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Gene Therapy, Costs, and Insurers

New gene and cell therapies are causing problems for insurers, particularly in the US, reports the San Diego Union-Tribune.

While the new treatments appear to be effective, they also come with large price tags. For instance, Novartis' Kymriah, a CAR-T cell therapy for acute lymphoblastic leukemia costs $475,000, while Kite Pharma's Yescarta, also a CAR-T cell therapy, though for treating lymphoma costs $373,000. In addition, Spark Therapeutics' Luxturna, a gene therapy that treats retinal dystrophy, costs $850,000 for both eyes. Further, Kaiser Health News last year reported that the price of gene therapies be even higher when the cost of managing side effects or other factors is included.

This, the Union-Tribune now adds, has led health insurers to wonder how to pay for the treatments. The companies developing the treatments try to focus on their value of it, it says.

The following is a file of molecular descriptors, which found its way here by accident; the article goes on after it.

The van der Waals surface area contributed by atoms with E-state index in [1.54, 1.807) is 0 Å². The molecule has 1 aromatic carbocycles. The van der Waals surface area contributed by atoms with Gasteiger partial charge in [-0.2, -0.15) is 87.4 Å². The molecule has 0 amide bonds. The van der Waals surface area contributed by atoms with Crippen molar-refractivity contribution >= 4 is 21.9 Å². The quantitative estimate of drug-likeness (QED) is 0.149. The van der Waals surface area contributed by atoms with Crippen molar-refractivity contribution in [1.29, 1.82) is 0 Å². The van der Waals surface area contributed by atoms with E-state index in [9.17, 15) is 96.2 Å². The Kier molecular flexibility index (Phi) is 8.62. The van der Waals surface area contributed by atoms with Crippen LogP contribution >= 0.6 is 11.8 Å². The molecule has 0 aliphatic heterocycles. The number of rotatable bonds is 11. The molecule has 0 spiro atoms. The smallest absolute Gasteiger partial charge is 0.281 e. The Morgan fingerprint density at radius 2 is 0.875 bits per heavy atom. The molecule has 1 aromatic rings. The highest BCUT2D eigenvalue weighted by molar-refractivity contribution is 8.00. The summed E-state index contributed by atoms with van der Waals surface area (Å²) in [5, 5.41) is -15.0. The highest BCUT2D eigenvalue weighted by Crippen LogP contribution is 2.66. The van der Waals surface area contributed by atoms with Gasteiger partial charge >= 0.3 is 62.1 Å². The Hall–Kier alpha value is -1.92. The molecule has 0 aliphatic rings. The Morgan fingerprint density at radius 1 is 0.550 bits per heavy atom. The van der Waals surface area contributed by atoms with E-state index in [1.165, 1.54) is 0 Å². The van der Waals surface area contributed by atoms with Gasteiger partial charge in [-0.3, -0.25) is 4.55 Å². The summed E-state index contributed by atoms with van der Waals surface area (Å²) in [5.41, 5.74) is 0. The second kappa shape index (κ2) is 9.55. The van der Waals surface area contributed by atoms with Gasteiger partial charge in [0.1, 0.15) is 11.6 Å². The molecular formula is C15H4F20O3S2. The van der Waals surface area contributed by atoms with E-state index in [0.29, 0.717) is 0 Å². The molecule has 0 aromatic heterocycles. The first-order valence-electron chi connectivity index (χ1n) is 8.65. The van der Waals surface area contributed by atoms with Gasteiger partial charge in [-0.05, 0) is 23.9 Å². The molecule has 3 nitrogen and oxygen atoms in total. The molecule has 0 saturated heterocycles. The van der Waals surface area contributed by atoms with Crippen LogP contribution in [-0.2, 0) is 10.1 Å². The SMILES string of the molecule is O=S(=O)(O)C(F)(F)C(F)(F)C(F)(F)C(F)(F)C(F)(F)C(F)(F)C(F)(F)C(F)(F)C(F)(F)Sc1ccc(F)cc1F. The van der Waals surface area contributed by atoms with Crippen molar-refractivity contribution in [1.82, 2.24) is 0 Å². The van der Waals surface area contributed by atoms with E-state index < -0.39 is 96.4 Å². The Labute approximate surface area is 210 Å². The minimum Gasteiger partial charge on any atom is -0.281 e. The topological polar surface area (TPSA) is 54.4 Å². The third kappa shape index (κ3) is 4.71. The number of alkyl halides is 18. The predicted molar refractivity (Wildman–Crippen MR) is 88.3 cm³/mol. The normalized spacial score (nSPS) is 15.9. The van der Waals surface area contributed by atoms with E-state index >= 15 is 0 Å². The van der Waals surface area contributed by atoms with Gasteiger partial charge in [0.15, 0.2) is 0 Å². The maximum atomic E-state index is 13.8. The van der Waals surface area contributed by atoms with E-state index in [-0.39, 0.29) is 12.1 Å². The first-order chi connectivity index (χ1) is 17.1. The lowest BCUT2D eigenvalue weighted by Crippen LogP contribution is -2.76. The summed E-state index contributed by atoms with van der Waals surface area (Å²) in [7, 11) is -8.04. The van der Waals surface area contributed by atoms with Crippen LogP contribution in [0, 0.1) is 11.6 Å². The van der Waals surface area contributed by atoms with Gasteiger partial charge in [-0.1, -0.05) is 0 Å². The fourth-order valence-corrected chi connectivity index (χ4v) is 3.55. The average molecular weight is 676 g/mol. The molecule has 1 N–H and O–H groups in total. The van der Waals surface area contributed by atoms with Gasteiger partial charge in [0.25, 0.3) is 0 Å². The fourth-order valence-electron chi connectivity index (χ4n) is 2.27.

"When we try to flip that into, 'it's not the price, it's the value', the argument is, 'that's true, but the price is too high,'" Ron Philip, a senior vice president at Spark, said at the Cell and Gene Meeting on the Mesa, according to the Union-Tribune.

The issue, the paper says, is particularly tricky in the US where individuals may move from insurer to insurer and any long-term savings in treatment cost might not accrue to the original insurer. In single-payer markets, the worry is that covering such expensive therapies might affect insurers' budget ability to care for other patients, it adds.

Previously, companies making the therapies have offered alternative payment schemes and lower costs if the treatment doesn't work as expected.

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